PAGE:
Target 1300 + ( 1300 – 1200 ) = 1400
Dollar strength is another key influence on gold prices. After a lengthy sell-off, the Dollar Index found support at 91. Breakout above resistance at 94 would indicate this is more than just a typical bear market rally. Until then, another test of primary support at 91 remains likely; breach would warn of another major decline.
Ambrose Evans-Pritchard reports on a statement by Zhou Xiaochuan, the governor of the People’s Bank (PBOC):
Mr Zhou told China Daily that asset speculation and property bubbles could pose a “systemic financial risk”, made worse by the plethora of wealth management products, trusts, and off-books lending.
He warned that corporate debt had reached disturbingly high levels and that local governments were using tricks to evade credit curbs.”If there is too much pro-cyclical stimulus in an economy, fluctuations will be hugely amplified. Too much exuberance when things are going well causes tensions to build up. That could lead to a sharp correction, and eventually lead to a so-called Minsky Moment. That’s what we must really guard against,” he said.
The function of the central bank is to remove the punch bowl just as the party really gets going (William McChesney Martin jr., Fed chair 1951 – 1970). It looks like the PBOC may have left it too late:
Non-financial debt has galloped up to 300 per cent of gross domestic product – uncharted territory for a big developing economy.
The International Monetary Fund says debts in the shadow banking system grew by 27 per cent last year.
Less widely known is that the “augmented” budget deficit – including local government spending and the deficits of quasi-state entities – has jumped to 13 per cent of GDP. This is an astonishing level of fiscal stimulus at this stage of the economic cycle. It was around 6 per cent in 2010….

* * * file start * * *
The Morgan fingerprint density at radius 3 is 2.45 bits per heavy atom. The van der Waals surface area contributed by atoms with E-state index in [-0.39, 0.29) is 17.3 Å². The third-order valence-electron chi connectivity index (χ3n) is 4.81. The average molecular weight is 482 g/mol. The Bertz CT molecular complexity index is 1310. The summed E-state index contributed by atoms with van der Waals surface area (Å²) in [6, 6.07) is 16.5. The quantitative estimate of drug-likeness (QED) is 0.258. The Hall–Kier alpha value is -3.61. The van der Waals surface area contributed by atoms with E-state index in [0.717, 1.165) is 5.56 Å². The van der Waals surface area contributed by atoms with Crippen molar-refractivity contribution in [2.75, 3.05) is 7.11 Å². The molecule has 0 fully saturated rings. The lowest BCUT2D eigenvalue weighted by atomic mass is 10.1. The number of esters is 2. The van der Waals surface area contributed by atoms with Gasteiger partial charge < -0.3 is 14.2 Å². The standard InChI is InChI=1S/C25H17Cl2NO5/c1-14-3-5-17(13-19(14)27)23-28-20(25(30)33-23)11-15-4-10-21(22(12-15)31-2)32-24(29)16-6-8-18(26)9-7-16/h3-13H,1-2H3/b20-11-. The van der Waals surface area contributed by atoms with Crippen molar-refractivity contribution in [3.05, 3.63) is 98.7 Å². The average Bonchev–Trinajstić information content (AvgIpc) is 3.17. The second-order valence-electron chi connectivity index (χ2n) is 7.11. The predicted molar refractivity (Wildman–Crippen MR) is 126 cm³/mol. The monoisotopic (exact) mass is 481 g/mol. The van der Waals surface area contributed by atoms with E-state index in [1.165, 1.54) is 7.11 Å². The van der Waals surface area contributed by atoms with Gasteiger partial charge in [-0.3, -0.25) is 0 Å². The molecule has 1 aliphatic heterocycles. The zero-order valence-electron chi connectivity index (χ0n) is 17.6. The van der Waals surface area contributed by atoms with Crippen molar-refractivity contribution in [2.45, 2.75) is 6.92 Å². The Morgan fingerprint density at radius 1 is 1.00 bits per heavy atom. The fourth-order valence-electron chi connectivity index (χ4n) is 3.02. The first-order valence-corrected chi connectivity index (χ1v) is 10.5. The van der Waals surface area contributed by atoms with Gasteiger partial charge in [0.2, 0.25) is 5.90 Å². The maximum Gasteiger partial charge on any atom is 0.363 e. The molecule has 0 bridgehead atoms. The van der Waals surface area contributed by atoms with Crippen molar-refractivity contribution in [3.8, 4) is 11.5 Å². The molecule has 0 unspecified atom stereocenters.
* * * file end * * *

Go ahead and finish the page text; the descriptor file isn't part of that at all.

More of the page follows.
What this means is that public and quasi-public debt in China is growing at the rate of 13% of GDP. China has achieved its growth targets but at what cost to economic stability? There are no free lunches, especially from the “perpetual leveraging doomsday debt machine”.
The ASX 300 Metals & Mining index breached its new support level at 3300, warning of a bull trap. Penetration of the rising trendline would test primary support at 3100.
The divergence between iron ore and miners was bound to end and a correction of the Metals & Mining index is now likely. Iron ore below support at $62 warns of a test of primary support at $53. Declining Twiggs Trend Index signals selling pressure.
The ASX 200 encountered resistance at 5900. Retracement is likely to test the new support level at 5800 (top of the narrow ‘line’ formed over the last four months). Twiggs Money Flow reversal below zero would be a bearish sign.
The ASX 300 Banks index are testing resistance at 8800. Respect of resistance would warn of another test of primary support at 8000.
If banks and miners both turn bearish, the index is likely to follow.
Bill Evans at Westpac sums up their outlook for the Australian economy:
….Constraints on growth next year are likely to centre on a lack lustre consumer who struggles under the weight of weak wages growth; high energy prices and excessive leverage. Conditions in housing markets, particularly in the eastern states, are likely to soften while the residential construction boom will turn down.
We are also less euphoric about growth prospects for our major trading partners than seems to be the current consensus. We expect China’s growth rate to slow from 6.7% to 6.2% as the authorities step up policies to slow its long running credit boom.
Yet the ASX 200 broke out of its line formed over the last 4 months, signaling a primary advance.
Miners are advancing, with the ASX 300 Metals & Mining Index breaking resistance at 3300.
The ASX 300 Banks Index is headed for a test of 8800. Upward breakout would complete a bullish outlook for the ASX 200.